TOP CORN | Why Only God Forgives is better than you remember

Ryan Gosling, ultra-violence and soulful karaoke – why you need to revisit his twisted Refn effort

As anyone who saw Neon Demon, Nicolas Winding Refn’s warped fairy-tale critique of the modelling word, it’s clear the Danish director is more than happy to obliterate any expectations placed upon him after the success of the relatively straightforward Drive. It’s fair to say he doesn’t play it safe with this similarly impressionistic work, either. Met with mostly derision upon its cinema release, Only God Forgives is certainly one of the most divisive films of recent years.

On set: Nicolas Winding Refn and Ryan Gosling in Bankgok.

While it may not have that same automatic cult allure and accessibility as Drive, there’s certainly much to recommend in this bloody, barmy tale of spiralling retribution. Winding Refn uses those moments of Lynchian stillness and that brooding hypnotic atmosphere scattered throughout Drive to sculpt a whole movie around this time.

A light moment on set between Refn and Gosling.

In the film, Drive star Ryan Gosling is stranger in a strange land Julian, an American expat managing a Thai boxing club in Bangkok whilst also dabbling in criminal activity, namely being a well-connected drug trafficker. When his younger miscreant brother is discovered next to the corpse of an under-age prostitute, local police lieutenant Chang (Vithaya Pansringarm) allows the girl’s distraught father to beat Julian’s sibling to death. Aware of his brother’s past transgressions, Julian is at first hesitant to seek revenge. This fragile situation is further aggravated by the arrival of the boys’ mother, Crystal (Kristin Scott Thomas), a poisoned and thoroughly unpleasant criminal matriarch who instantly pushes for justice.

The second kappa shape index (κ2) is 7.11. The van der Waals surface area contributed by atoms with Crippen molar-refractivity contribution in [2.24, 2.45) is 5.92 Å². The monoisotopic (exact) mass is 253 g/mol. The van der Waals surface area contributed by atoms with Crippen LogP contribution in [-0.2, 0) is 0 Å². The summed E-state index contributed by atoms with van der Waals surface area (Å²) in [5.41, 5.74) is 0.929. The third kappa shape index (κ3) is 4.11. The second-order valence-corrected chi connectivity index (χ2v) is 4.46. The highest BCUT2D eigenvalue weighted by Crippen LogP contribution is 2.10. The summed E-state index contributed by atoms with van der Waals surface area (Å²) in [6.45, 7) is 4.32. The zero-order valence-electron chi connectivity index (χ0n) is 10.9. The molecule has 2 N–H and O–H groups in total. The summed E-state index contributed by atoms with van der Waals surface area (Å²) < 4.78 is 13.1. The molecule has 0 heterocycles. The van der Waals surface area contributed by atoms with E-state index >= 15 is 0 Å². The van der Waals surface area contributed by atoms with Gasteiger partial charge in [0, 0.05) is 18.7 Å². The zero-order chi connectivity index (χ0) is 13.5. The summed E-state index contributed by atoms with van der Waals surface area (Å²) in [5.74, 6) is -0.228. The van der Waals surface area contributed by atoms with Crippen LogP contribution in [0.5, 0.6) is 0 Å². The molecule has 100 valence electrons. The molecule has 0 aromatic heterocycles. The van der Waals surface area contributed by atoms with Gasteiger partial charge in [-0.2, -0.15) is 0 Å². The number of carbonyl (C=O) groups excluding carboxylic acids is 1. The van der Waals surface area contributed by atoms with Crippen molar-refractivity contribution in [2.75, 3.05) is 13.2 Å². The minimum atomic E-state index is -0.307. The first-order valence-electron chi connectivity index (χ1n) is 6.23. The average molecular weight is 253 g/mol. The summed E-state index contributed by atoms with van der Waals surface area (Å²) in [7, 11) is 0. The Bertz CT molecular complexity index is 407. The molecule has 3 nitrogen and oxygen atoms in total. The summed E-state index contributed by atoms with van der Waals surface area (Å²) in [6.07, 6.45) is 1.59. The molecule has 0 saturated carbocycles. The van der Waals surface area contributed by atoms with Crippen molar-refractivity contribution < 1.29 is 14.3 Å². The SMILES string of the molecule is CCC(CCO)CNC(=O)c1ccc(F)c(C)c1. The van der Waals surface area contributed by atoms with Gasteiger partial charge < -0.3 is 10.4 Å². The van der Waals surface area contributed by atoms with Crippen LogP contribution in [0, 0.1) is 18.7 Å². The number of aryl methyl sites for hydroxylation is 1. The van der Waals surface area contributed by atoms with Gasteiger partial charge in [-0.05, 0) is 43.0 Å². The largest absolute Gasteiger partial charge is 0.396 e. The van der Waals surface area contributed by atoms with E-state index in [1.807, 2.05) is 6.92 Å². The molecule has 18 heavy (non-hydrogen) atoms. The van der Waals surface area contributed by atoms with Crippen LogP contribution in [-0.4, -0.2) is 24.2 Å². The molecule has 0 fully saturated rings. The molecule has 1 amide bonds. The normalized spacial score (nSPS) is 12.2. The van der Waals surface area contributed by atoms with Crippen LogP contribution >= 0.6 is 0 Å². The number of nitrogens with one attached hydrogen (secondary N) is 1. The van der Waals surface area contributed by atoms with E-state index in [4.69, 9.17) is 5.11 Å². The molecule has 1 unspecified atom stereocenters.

Given this unremittingly bleak synopsis, it’s understandable why Only God Forgives didn’t chime with much of an audience, particularly those army of Gosling lovers. Winding Refn’s formalist approach was certainly another alienating factor, while the unapologetic lashings of gore and viscera (which makes Drive’s elevator scene tame by comparison) is brutal, bloody and at times, tough to watch. Yet the film’s noir-like otherworldly feeling leaves you with an overwhelming sense of dread and dislocation, which is seldom felt as heavily in genre cinema. The audacious colour schemes and overly-stylised compositions are like seeing a particularly lurid and twisted graphic novel coming vividly to life on the screen.

Only God Forgive’s stunning visual palette, courtesy of DP Larry Smith.

Refn manages to get similarly heightened performances from his actors. Gosling’s monosyllabic turn is even more dialled-down and internalised then his work in Drive, and English rose actress Scott Thomas is playing hugely (and brilliantly) against type as the comically grotesque unholy mother, whose idea of reprimanding her surviving son is to remind him of being sexually inferior to his dead brother. As good as she is, it’s arguably Pansringarm’s police chief who makes the biggest impression in the film.

Refn with Kristin Scott Thomas on set.

He’s an utterly terrifying figure – an impassive angel of death who remains emotionless whether skewering an assailant with his huge sword or blasting out a romantic ditty on the karaoke machine while his officers look on, enraptured. Only God Forgives may not have satisfied the ever-growing Gosling fanbase, but it’s a mesmerising effort from a filmmaker who seems to delight in confounding his audiences and critics alike. Long may he provoke and tease.

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